Comparator part III, the guts

Steel, stainless steel, aluminum, brass and plastic.
comparator-side

I destroyed a lot brain cells designing this one, mainly trying to figure out a half nut quick release. I didn’t so you gotta wind, wind, wind to get from one end to the other. Fortunately, it runs pretty freely, so it spins easily when slapped.
I couldn’t find a comparator with features I wanted (or they were too rich for my wallet), but some old vernier height gages would work nicely and are inexpensive on ebay. The one feature I really wanted was a knob to turn to adjust height as I tend to move things herky-jerky and slamming a precision instrument like an indicator into something is painful. I couldn’t find an microscope dual gear sets and a dual adjusting stack (as on lots of height gages – slide to rough height, lock one screw, use fine adjust, lock second screw) would be too tall. Hence the internal screw.

I used the comparator a bunch the last two days working on my mill vise, and I gotta say, moving the head gets tedious. Gotta figure out a quick release positioner. The ability to quickly change indicators is really nice as is the ability move them in and out. The low down isn’t very low so I have a “S” bend rod that drops the indicator (when I can’t use a tall dial indicator, like when I need to use a test indicator (pictured above) to check a keyway a half inch off the deck).

The center tube is stainless seamless bored for roller blade bearings. The center rod is stainless 1/4×20 all thread. The top nut is loctited and the bottom nut has Vibra-Tite (the red stuff in the image below), which is like liquid Nyloc. Worked real well in this case and is stronger than the LocTite, opps. The rod should have been a left hand thread but I didn’t figure that out until I used it.

comparator-bottom.The base is a three piece weld up, the bottom is two chunks of 2″x1/2″ with a chunk of 2″ rod welded on top. Then machined flat and bored for a press fit of the center tube. I was so pleased with my weld I left it (rather than grind a radius tool). The machining was done on the lathe using the three jaw holding the spud to flatten the bottom and the four jaw to flatten the top and bore the hole (indicating off the spud).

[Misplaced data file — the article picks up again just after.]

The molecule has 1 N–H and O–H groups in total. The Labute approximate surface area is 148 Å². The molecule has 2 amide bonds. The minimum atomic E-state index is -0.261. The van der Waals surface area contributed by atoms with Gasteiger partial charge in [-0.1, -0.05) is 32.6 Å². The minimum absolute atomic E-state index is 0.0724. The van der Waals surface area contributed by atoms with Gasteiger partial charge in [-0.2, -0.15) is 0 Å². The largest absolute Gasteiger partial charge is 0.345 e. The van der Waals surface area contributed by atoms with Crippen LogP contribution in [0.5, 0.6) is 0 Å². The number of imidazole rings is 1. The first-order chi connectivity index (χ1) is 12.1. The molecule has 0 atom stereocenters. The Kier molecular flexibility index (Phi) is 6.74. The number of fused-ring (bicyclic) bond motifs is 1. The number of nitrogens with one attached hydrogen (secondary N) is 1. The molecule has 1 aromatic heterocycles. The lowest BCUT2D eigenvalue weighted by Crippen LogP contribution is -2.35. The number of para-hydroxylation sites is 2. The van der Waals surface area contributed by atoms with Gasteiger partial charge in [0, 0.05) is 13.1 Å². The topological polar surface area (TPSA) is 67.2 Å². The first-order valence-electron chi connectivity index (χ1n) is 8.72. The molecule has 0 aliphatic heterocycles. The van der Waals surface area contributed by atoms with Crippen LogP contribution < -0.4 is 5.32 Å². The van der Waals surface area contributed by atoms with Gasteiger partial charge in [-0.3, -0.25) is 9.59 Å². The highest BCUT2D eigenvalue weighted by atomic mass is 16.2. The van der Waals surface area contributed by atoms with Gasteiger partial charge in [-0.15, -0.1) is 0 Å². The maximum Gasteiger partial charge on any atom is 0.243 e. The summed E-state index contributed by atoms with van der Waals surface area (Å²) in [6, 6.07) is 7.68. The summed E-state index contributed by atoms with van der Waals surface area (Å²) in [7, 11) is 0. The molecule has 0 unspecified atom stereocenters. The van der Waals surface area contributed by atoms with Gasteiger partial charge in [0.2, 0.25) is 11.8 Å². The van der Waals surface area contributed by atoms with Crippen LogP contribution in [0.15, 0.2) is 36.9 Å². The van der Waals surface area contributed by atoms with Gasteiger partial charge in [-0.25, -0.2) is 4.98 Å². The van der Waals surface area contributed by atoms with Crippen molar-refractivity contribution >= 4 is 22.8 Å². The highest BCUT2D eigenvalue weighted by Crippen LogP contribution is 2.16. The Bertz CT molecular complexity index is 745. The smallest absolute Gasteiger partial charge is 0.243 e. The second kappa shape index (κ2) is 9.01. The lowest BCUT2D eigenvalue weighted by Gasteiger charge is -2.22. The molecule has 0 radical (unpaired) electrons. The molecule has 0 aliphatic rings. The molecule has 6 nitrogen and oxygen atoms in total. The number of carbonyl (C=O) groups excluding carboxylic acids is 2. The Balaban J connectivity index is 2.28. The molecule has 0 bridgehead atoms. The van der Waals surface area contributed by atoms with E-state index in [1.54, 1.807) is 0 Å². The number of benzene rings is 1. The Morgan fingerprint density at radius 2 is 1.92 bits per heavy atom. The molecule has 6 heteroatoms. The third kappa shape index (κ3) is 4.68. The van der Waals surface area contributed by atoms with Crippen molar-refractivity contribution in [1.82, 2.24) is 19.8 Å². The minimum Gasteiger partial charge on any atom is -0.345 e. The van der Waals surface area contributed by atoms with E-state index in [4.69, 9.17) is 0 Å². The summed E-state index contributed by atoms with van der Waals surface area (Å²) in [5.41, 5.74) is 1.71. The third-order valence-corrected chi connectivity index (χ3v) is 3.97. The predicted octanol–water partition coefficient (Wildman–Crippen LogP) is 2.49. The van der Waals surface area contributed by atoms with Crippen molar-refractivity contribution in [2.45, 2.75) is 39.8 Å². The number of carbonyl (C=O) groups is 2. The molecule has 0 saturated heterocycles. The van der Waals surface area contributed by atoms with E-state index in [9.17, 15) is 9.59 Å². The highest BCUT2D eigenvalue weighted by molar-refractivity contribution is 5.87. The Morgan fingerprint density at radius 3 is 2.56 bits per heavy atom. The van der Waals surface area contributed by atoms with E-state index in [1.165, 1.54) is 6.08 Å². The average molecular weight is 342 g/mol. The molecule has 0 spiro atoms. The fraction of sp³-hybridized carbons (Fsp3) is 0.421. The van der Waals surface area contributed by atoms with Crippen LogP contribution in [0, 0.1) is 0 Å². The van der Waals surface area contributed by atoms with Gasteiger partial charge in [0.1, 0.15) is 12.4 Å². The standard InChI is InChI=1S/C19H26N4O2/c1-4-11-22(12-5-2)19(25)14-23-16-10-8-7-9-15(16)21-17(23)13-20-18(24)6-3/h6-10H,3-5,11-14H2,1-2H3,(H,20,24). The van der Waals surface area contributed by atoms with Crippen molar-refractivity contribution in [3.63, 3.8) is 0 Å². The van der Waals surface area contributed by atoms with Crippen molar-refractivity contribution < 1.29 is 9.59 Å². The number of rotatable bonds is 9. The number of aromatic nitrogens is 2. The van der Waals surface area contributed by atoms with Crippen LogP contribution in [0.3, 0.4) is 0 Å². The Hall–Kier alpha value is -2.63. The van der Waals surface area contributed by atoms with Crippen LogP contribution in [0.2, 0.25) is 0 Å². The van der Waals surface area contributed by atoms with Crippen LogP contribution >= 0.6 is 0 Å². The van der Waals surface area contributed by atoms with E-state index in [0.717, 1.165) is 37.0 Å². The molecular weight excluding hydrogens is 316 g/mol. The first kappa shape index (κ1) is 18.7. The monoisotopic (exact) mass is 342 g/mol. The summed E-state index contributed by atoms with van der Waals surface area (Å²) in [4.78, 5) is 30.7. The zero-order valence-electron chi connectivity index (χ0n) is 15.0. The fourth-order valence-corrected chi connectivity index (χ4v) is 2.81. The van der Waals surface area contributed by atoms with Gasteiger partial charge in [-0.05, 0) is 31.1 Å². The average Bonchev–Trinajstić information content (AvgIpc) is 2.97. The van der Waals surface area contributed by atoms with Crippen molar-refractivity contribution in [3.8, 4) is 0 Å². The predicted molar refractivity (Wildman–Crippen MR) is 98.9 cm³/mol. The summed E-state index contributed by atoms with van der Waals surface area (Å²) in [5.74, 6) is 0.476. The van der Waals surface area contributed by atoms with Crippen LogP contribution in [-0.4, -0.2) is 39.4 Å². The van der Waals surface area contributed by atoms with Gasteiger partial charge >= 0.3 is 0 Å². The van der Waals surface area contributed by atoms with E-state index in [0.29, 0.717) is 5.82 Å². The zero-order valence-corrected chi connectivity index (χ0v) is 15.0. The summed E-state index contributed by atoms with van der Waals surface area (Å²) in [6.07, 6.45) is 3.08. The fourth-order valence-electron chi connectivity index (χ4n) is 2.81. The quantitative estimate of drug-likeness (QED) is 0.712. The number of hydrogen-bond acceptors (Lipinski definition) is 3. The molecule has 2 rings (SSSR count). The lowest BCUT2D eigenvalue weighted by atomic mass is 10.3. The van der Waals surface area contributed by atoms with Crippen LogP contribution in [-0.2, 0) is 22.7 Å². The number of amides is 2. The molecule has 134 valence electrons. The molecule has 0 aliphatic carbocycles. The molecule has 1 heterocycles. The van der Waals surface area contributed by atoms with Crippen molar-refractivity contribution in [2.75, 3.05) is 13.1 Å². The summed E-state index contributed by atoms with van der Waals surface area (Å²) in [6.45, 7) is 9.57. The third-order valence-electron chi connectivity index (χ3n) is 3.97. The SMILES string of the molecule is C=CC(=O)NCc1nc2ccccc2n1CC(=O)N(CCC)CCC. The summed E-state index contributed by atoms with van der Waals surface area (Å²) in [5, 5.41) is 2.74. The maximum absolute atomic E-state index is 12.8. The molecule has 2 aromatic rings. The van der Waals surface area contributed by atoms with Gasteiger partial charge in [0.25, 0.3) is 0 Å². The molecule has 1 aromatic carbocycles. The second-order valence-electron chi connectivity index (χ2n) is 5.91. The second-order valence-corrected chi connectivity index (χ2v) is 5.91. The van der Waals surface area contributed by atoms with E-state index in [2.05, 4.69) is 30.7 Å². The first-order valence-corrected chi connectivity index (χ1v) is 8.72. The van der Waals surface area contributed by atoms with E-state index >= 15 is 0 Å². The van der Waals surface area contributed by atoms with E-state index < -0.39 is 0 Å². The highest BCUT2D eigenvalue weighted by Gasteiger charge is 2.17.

Over to the mill to cut a lot of funky little angles and radii. There is a cutout on the bottom for the bumper. The threaded holes for feets. All holes are 10×32. The outer edges are cosmetic so I just cut to layout lines.

The collar runs on a brass tee nut that was supposed to be a button release half nut.  I made several half nuts worked well but I couldn’t figure a pop open/close mechanism. The nut is keyed to the 1/4″ slot in the tube and is a good thread so there is very little backlash (the copious backlash seen in some of the videos was the bottom nut unscrewing, which it did before I glued it on).  The sides are drilled for a 1/4″ rod that holds an indicator. The rod is secured with a nut that grabs it as a knob is turned.

The tube was supposed to be a press fit but I got it a bit tight and it became a sledge fit, which in turn made the bearing slip fit a tight press fit. Not looking forward to changing that one.

The feet are 10×32 flat head screws. Originally, I was going to use high speed steel studs, some blown up tooling scotched that. Then ball bearings pressed into screws, just didn’t seem right. These flat heads work just fine, the top of the screws slide on the plate and raise it a bit.comparator-front

The bumper is a piece of cold rolled welded to O-1 with a 8″ radius and heat treated. It is used when comparing faces and isn’t when comparing heights. I got the radius from Tom Lipton’s comparator build. I wanted to cut the radius on the lathe but didn’t want to build a fixture so I just used a cardboard template, hacksaw and disc sander, it doesn’t need to be perfect.

You can use either test or dial indicators. Although I don’t think they make a dial indicator short enough to work with the bumper.

comparator-exploded

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2 Responses to Comparator part III, the guts

  1. Nicholas says:

    I have really enjoyed this series of articles on your comparator and its use. Awesome!

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